– an English translation –
If you’d been walking up Kentish Town Road in London last evening, you might have noticed a party going on inside the Owl Bookshop. We were celebrating a book by Luis de Miranda, which I translated from the French original –L’être et le néon – and which has now been published in English by MIT Press as Being and Neonness. It is a cultural, historical and philosophical exploration of neon lights as a metonymy for twentieth century identity. It has already been positively reviewed in The Atlantic and also caught the attention of Matthew Sweet at BBC Radio Three’s Free Thinking who talked to Luis about it last week. To explain the background to the translation, here is an interview I did with Luis and here is how we began the launch party.
Being and Neonness, what is it all about?
When I was studying French literature and philosophy at Bristol University, it was a somewhat schizophrenic experience, because the philosophy department, true to the analytical tradition in the English-speaking world, only considered two French thinkers, 17th century Rene Descartes and 20th century Jean-Paul Sartre, to be philosophers in the strict sense. My beloved “philosophes”, 16th century Montaigne and 18th century Voltaire and Diderot, were rather sniffily dismissed. That taught me a lesson about translation and les faux amis, false friends: a “philosophe” in French is not necessarily a “philosopher” in English.
So, in English philosophy we did read René Descartes who said essence precedes existence, “Cogito ergo sum”, “I think therefore I am”, that is “to do is to be”. We also read Jean-Paul Sartre who said “existence precedes essence”, that is “to be is to do”. So, to do is to be or to be is to do and, of course, the great American philosopher, Frank Sinatra said “Doobey Doobey Doo.”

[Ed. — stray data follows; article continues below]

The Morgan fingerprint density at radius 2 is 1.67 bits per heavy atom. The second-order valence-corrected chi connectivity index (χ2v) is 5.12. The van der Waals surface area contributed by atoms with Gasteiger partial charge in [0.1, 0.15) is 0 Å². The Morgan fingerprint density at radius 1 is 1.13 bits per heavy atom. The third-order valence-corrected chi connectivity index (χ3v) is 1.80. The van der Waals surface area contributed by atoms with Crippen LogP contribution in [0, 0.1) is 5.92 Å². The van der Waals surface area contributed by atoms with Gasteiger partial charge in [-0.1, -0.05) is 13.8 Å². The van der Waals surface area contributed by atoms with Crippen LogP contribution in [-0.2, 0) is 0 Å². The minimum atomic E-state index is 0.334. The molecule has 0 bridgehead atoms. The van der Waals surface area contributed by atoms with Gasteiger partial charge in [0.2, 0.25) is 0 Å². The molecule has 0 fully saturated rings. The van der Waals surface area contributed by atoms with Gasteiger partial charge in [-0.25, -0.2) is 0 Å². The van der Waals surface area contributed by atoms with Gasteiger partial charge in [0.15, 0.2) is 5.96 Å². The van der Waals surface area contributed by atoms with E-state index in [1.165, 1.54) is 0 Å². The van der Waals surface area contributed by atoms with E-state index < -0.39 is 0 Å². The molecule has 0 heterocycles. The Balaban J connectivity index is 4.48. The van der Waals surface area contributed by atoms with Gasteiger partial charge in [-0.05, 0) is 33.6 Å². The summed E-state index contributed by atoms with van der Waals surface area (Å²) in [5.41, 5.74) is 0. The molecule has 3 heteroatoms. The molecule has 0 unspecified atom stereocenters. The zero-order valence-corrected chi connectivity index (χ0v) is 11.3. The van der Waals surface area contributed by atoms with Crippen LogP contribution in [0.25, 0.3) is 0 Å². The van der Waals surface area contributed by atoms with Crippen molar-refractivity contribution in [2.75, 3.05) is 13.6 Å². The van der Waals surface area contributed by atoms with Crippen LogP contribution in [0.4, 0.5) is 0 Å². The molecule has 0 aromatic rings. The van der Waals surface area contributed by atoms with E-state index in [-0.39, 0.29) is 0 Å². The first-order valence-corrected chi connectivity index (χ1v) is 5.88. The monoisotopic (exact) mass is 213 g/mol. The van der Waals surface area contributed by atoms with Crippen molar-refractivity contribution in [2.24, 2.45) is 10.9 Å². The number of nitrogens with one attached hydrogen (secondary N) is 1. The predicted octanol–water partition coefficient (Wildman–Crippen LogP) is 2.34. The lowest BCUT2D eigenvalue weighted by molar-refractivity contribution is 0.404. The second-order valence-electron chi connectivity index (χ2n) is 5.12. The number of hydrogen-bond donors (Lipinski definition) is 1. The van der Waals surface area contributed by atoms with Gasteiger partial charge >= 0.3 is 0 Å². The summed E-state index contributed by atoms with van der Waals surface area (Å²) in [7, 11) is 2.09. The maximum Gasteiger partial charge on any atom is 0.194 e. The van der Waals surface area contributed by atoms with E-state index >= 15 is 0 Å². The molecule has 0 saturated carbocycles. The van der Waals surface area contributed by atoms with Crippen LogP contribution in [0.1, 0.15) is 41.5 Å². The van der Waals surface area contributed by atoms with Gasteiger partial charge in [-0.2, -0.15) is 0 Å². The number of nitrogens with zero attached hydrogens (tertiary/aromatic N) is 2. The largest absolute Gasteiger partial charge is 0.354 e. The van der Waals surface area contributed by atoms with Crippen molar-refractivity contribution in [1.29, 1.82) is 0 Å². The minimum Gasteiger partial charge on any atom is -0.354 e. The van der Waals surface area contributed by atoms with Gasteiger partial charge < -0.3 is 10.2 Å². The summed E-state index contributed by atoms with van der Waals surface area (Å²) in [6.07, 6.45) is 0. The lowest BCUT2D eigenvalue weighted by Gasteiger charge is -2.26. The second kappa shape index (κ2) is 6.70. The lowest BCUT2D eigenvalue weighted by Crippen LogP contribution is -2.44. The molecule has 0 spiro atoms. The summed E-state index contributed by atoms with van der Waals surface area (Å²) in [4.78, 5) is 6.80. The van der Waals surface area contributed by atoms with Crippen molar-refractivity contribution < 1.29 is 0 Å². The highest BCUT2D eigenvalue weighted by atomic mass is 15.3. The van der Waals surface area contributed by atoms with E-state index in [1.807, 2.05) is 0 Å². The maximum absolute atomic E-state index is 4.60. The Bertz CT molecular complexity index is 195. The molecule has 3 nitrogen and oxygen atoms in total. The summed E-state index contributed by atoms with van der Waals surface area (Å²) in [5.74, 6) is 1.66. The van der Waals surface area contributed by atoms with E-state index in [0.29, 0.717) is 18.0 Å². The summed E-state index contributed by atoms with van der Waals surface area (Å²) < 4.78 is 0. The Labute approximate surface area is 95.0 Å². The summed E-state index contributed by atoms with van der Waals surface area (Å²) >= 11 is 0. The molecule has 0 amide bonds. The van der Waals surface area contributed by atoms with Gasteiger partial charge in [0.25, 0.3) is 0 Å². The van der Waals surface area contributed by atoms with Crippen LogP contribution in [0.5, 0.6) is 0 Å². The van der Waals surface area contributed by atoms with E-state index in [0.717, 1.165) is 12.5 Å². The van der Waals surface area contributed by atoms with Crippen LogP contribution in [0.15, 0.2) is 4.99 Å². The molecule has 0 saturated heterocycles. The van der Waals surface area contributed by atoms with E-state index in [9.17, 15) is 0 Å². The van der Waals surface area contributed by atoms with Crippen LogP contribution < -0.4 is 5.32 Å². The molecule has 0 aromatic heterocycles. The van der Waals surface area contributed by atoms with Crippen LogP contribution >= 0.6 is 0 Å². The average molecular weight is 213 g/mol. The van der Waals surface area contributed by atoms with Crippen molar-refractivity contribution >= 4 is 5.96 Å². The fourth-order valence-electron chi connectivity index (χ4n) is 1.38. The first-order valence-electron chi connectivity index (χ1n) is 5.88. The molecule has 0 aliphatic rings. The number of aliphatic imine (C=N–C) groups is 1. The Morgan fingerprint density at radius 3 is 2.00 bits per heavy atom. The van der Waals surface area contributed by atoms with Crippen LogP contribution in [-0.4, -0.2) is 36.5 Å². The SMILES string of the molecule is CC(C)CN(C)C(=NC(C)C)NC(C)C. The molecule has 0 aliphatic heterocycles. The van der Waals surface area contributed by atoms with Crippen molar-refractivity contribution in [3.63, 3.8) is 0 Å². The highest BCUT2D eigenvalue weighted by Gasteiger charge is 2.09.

I think you will find that this little book brings together key moments in Western 20th century culture, and mixes humour, music, poetry and philosophy in a very readable way.
A few words about the title. I expect most of you have heard of Jean-Paul Sartre’s 1943 “L’être et le néant”, “Being and Nothingness”, which has recently been translated for a second time by Sarah Richmond, a philosopher here at UCL in London.
But what about the neon? Our book is “L’être et le néon “Being and Neonness”. Luis had an illuminating moment in Paris with a neon shop sign which prompted this whole enterprise. His title riffs on a passage from “Boris Vian’s 1947 novel. Let me read you a short extract in which Luis recounts this.
in “L’Écume des jours — literally, “the foam of days”— we discover that a fictional Jean-Sol Partre gave an imaginary lecture entitled “The Letter and the Neon,” a famous critical study on luminous signs.” What sort of light will we produce if we mix Vian’s poetic music and the real-life Sartre’s insights in a slim glass tube? In the months that followed my encounter with the neon trigger on the Quai du Louvre, the disingenuously anodyne character of neonness haunted me to such an extent that it pushed apparently more “serious” ideas to the back of my mind. I started reading Being and Nothingness, the seven-hundred-page slab that contains an entire historical era. A simplified version of existentialism has become the implicit popular philosophy of our times, encapsulated in the ideal of self-realization.